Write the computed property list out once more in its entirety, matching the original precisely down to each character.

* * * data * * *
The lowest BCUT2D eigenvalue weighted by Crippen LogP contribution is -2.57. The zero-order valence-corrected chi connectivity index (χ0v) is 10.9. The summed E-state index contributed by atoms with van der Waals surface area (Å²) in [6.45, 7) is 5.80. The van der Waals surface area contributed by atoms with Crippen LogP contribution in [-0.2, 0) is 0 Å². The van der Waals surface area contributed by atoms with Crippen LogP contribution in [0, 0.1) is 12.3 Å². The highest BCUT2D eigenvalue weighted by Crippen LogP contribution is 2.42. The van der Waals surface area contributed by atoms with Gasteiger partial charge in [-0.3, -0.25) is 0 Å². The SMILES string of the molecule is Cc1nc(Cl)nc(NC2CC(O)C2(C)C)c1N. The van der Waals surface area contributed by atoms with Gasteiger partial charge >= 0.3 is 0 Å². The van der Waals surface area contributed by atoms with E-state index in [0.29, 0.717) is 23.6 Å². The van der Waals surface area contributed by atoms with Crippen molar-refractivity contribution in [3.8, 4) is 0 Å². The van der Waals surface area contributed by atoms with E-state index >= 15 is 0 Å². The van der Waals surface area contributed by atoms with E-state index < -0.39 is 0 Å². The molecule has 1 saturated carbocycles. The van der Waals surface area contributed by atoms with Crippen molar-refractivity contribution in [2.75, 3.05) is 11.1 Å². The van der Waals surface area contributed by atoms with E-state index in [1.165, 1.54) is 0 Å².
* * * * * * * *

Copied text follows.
The lowest BCUT2D eigenvalue weighted by Crippen LogP contribution is -2.57. The zero-order valence-corrected chi connectivity index (χ0v) is 10.9. The summed E-state index contributed by atoms with van der Waals surface area (Å²) in [6.45, 7) is 5.80. The van der Waals surface area contributed by atoms with Crippen LogP contribution in [-0.2, 0) is 0 Å². The van der Waals surface area contributed by atoms with Crippen LogP contribution in [0, 0.1) is 12.3 Å². The highest BCUT2D eigenvalue weighted by Crippen LogP contribution is 2.42. The van der Waals surface area contributed by atoms with Gasteiger partial charge in [-0.3, -0.25) is 0 Å². The SMILES string of the molecule is Cc1nc(Cl)nc(NC2CC(O)C2(C)C)c1N. The van der Waals surface area contributed by atoms with Gasteiger partial charge >= 0.3 is 0 Å². The van der Waals surface area contributed by atoms with E-state index in [0.29, 0.717) is 23.6 Å². The van der Waals surface area contributed by atoms with Crippen molar-refractivity contribution in [3.8, 4) is 0 Å². The van der Waals surface area contributed by atoms with E-state index >= 15 is 0 Å². The van der Waals surface area contributed by atoms with E-state index < -0.39 is 0 Å². The molecule has 1 saturated carbocycles. The van der Waals surface area contributed by atoms with Crippen molar-refractivity contribution in [2.75, 3.05) is 11.1 Å². The van der Waals surface area contributed by atoms with E-state index in [1.165, 1.54) is 0 Å².